It’s a fair criticism. I don’t know if I agree with it, but it’s certainly fair for people to observe and express an opinion. I would tell you that a big part of the more active board that you’ve seen in recent years has been the result of a changing industry. Our industry has changed much more in the past eight or 10 years than it did in the previous decades. You have a lot of board members who want to make sure that we’re responsive to the current environment and that we’re aggressive in the future environment.
So you do get some opinions, there’s no question about that, but the board has been very clear on its positions, even though they may not always be unanimous positions.
A big part of the responsibility of the person that comes on board at NAB will be to lead the staff and then set a clear vision for the organization and then provide some guidance to the board on where he or she feels like NAB needs to go.
Do you think the board will actually listen to the next president?
Yes. I do.
I’m not being flippant. Well, I guess I am being a little flippant. But that was a problem with Eddie and maybe with David.
You’re always going to have board members who have a lot of involvement in a particular issue because it has a significant impact on their particular situation. But I do believe that this board will be very united behind the new CEO. That doesn’t mean that there aren’t going to be disagreements or challenges. The mark of a healthy organization is the board knowing its appropriate role and the staff knowing its appropriate role. Everybody will be really clear on that.
With new committee chairmen on the Hill and three new commissioners at the FCC, including a new chairman, isn’t this a terrible time to be without a president?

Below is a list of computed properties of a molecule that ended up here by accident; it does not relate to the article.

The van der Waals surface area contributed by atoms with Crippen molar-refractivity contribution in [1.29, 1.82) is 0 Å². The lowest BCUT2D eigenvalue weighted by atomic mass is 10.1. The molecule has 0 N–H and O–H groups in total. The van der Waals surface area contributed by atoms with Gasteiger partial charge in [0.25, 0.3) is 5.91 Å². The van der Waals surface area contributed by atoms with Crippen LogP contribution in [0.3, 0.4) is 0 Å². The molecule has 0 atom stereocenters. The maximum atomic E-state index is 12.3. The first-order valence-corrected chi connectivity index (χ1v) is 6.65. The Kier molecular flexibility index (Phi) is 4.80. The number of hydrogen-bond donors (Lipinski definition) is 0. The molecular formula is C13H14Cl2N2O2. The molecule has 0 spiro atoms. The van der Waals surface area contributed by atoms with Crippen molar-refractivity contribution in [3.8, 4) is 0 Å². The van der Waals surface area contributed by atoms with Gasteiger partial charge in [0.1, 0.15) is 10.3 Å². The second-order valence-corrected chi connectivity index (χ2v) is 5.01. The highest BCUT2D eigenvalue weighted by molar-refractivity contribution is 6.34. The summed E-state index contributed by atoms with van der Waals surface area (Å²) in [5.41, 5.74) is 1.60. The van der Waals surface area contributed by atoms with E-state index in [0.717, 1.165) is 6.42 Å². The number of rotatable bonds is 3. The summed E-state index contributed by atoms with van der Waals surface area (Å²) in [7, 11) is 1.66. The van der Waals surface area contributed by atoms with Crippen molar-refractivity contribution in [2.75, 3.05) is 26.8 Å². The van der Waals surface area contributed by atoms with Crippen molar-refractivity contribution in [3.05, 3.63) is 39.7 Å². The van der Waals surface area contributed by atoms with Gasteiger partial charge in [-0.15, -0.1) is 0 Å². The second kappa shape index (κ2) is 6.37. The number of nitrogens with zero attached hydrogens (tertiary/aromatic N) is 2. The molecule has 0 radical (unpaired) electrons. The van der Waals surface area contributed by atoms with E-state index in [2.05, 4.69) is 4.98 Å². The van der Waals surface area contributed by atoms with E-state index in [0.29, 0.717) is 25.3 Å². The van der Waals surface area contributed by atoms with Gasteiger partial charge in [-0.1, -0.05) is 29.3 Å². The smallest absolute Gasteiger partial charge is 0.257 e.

That is where it is the responsibility of the leadership of the organization — the elected leadership of the organization — to serve in that role, but we have great staff that have relationships as well. We’ll make sure that we reach out to those incoming members of the commission. We’ll open a good line of dialogue, we’ll listen, we’ll find out what issues are important to them and we’ll advocate for what’s important to us.
But you’re right to a certain extent. I guess in theory it would be great for the president of NAB to walk in the door of the new chairman’s office on the second day and say, hi, welcome to the position; but we’re not going to miss a beat because we have that vacancy. We have ample staff and an elected leadership that will make sure that those lines of communication are opened.
So what are the big issues right now for the organization in Washington?
Clearly the performance tax continues to be a big issue. It’s one that the radio industry is very energized over and very focused on. Then, on the TV side, we’ve got the Satellite Home Viewer Act (SHVERA). We have to make sure that our local television broadcasters get that reauthorized and have the protections they need.
I’m hearing good things about SHVERA, that it will not contain the market-mod measure that the NAB has been working against?
I am hearing very good things, too, but, being a radio broadcaster, I’m relying very heavily on [Meredith’s] Paul Karpowicz and [Barrington’s] Jim Yager and [Belo’s] Jack Sander. They are the ones that have been most actively involved. The staff seems to be handling that very, very well and we’re very optimistic about that.
And are you going to win the performance tax fight?
I would never be so arrogant to say absolutely. We feel very good. I wouldn’t trade places with our opposition for all the money. The momentum is definitely on our side. The members of congress have heard from their local broadcasters and they have responded. The number of [opposing] co-sponsors that we have achieved in the last six weeks has been phenomenal. Our staff has done an outstanding job and our member stations across the country have really demonstrated the relationships they have with their members.